Guideline for titration of insulin glargine

Self-measured FPG

Increase in insulin glargine dose (IU)

≤5.5 mmol/l (≤100 mg/dl) Target

No adjustment

>5.5 and <6.7 mmol/l (>100 and <120 mg/dl)

0 – 2 IUa

≥6.7 mmol/l (≥120 mg/dl)

2 IU

a According to the individualised recommendation by the investigator at the previous visit for example depending on whether subject has experienced hypoglycaemia.

Proportion of patients achieving reductions in HbA1c

Victoza in combination with metformin, glimepiride, or metformin and rosiglitazone resulted in a statistically significant (p≤0.0001) greater proportion of patients achieving an HbA1c≤6.5% at 26 weeks compared with patients receiving these agents alone.

Fasting plasma glucose

Treatment with Victoza alone or in combination with one or two oral antidiabetic drugs resulted in a reduction in fasting plasma glucose of 13-43.5 mg/dl (0.72-2.42 mmol/l). This reduction was observed within the first two weeks of treatment.

Postprandial glucose

Victoza reduces postprandial glucose across all three daily meals by 31-49 mg/dl (1.68-2.71 mmol/l).

Beta-cell function

Clinical studies with Victoza indicate improved beta-cell function based on measures such as the homeostasis model assessment for beta-cell function (HOMA-B) and the proinsulin to insulin ratio. Improved first and second phase insulin secretion after 52 weeks treatment with Victoza was demonstrated in a subset of patients with type 2 diabetes (N=29).

Body weight

Victoza in combination with metformin, metformin and glimepiride or metformin and rosiglitazone was associated with sustained weight reduction over the duration of studies in a range from 1.0 kg to 2.8 kg.

Larger weight reduction was observed with increasing body mass index (BMI) at baseline.

Blood pressure

Over the duration of the studies Victoza decreased the systolic blood pressure on average of 2.3 to 6.7 mmHg from baseline and compared to active comparator the decrease was 1.9 to 4.5 mmHg.

Paediatric population

The European Medicines Agency has deferred the obligation to submit the results of studies with Victoza in one or more subsets of the paediatric population in type 2 diabetes mellitus (see section 4.2 for information on paediatric use).

Other clinical data

In an open label study comparing the efficacy and safety of Victoza (1.2 mg and 1.8 mg) and sitagliptin (a DPP-4 inhibitor, 100 mg) in patients inadequately controlled on metformin therapy (mean HbA1c 8.5%), Victoza at both doses was statistically superior to sitagliptin treatment in reducing HbA1c after 26 weeks (-1.24%, -1.50% vs -0.90%, p<0.0001). Patients treated with Victoza had a significant decrease in body weight compared to that of patients treated with sitagliptin (-2.9 kg and -3.4 kg vs -1.0 kg, p<0.0001). Greater proportions of patients treated with Victoza experienced transient nausea vs subjects treated with sitagliptin (20.8% and 27.1% for liraglutide vs. 4.6% for sitagliptin). The reductions in HbA1c and superiority vs sitagliptin observed after 26 weeks of Victoza treatment (1.2 mg and 1.8 mg) were sustained after 52 weeks of treatment (-1.29% and -1.51% vs -0.88%, p<0.0001). Switching patients from sitagliptin to Victoza after 52 weeks of treatment resulted in additional and statistically significant reduction in HbA1c (-0.24% and -0.45%, 95% CI: -0.41 to -0.07 and -0.67 to -0.23 ) at week 78, but a formal control group was not available.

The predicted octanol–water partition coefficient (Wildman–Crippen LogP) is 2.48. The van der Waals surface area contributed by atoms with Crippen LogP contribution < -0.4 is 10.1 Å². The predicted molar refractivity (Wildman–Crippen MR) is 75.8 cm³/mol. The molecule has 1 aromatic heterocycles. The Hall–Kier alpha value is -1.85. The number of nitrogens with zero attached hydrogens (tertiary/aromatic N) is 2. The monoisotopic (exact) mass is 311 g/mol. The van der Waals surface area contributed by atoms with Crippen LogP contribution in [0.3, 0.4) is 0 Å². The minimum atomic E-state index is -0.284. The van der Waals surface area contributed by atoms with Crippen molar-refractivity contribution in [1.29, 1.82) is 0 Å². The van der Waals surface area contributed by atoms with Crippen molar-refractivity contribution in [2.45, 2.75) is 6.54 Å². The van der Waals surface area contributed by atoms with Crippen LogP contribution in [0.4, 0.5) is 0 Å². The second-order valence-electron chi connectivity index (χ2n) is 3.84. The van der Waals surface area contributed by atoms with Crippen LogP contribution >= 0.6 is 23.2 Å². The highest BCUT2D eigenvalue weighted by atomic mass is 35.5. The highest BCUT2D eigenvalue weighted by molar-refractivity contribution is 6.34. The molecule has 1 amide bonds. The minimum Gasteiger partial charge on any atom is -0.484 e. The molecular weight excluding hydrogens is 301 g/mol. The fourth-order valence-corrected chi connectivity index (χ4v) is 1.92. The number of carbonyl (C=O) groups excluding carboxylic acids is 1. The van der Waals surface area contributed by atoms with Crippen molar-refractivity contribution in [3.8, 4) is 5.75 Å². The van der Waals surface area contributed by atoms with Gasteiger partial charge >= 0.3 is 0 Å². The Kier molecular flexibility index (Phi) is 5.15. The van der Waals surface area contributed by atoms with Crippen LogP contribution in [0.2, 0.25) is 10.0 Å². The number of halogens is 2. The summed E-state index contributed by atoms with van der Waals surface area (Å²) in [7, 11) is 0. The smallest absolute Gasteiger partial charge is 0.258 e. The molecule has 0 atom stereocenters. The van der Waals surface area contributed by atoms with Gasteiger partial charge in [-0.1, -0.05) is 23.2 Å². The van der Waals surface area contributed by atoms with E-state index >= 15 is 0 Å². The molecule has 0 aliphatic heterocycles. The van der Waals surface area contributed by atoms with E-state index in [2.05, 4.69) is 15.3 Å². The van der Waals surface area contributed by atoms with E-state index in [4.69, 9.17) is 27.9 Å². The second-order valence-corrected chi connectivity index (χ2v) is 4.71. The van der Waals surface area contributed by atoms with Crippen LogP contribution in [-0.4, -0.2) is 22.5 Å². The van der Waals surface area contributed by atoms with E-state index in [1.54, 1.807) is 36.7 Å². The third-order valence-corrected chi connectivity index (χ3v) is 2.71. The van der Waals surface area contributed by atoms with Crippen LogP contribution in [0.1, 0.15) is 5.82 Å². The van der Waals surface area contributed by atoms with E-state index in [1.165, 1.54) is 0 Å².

In an open label study comparing the efficacy and safety of Victoza 1.8 mg once daily and exenatide 10 mcg twice daily in patients inadequately controlled on metformin and/or sulphonylurea therapy (mean HbA1c 8.3%), Victoza was statistically superior to exenatide treatment in reducing HbA1c after 26 weeks (–1.12% vs –0.79%; estimated treatment difference: –0.33; 95% CI: –0.47 to –0.18). Significantly more patients achieved HbA1c below 7% with Victoza compared with exenatide (54.2% vs 43.4%, p=0.0015). Both treatments resulted in mean body weight loss of approximately 3 kg. Switching patients from exenatide to Victoza after 26 weeks of treatment resulted in an additional and statistically significant reduction in HbA1c (-0.32%, 95% CI: -0.41 to -0.24) at week 40, but a formal control group was not available. During the 26 weeks, there were 12 serious events in 235 patients (5.1%) using liraglutide, whereas there were 6 serious adverse events in 232 patients (2.6%) using exenatide. There was no consistent pattern with respect to system organ class of events.